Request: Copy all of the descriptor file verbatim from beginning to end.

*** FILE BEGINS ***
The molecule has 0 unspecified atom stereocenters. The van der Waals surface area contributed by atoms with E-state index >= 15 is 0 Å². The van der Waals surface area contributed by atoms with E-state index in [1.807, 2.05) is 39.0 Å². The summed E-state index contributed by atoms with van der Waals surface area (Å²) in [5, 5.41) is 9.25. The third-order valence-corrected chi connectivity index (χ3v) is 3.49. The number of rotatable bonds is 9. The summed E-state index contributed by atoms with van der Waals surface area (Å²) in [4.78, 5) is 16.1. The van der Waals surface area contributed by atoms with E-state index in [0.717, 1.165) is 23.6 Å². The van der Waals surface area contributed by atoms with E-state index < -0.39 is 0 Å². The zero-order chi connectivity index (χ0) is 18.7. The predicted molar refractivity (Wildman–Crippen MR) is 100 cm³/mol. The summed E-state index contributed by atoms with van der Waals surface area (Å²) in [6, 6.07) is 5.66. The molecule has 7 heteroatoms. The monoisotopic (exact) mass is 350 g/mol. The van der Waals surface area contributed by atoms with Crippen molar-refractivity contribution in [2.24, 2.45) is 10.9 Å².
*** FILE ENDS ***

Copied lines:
The molecule has 0 unspecified atom stereocenters. The van der Waals surface area contributed by atoms with E-state index >= 15 is 0 Å². The van der Waals surface area contributed by atoms with E-state index in [1.807, 2.05) is 39.0 Å². The summed E-state index contributed by atoms with van der Waals surface area (Å²) in [5, 5.41) is 9.25. The third-order valence-corrected chi connectivity index (χ3v) is 3.49. The number of rotatable bonds is 9. The summed E-state index contributed by atoms with van der Waals surface area (Å²) in [4.78, 5) is 16.1. The van der Waals surface area contributed by atoms with E-state index in [0.717, 1.165) is 23.6 Å². The van der Waals surface area contributed by atoms with E-state index < -0.39 is 0 Å². The zero-order chi connectivity index (χ0) is 18.7. The predicted molar refractivity (Wildman–Crippen MR) is 100 cm³/mol. The summed E-state index contributed by atoms with van der Waals surface area (Å²) in [6, 6.07) is 5.66. The molecule has 7 heteroatoms. The monoisotopic (exact) mass is 350 g/mol. The van der Waals surface area contributed by atoms with Crippen molar-refractivity contribution in [2.24, 2.45) is 10.9 Å².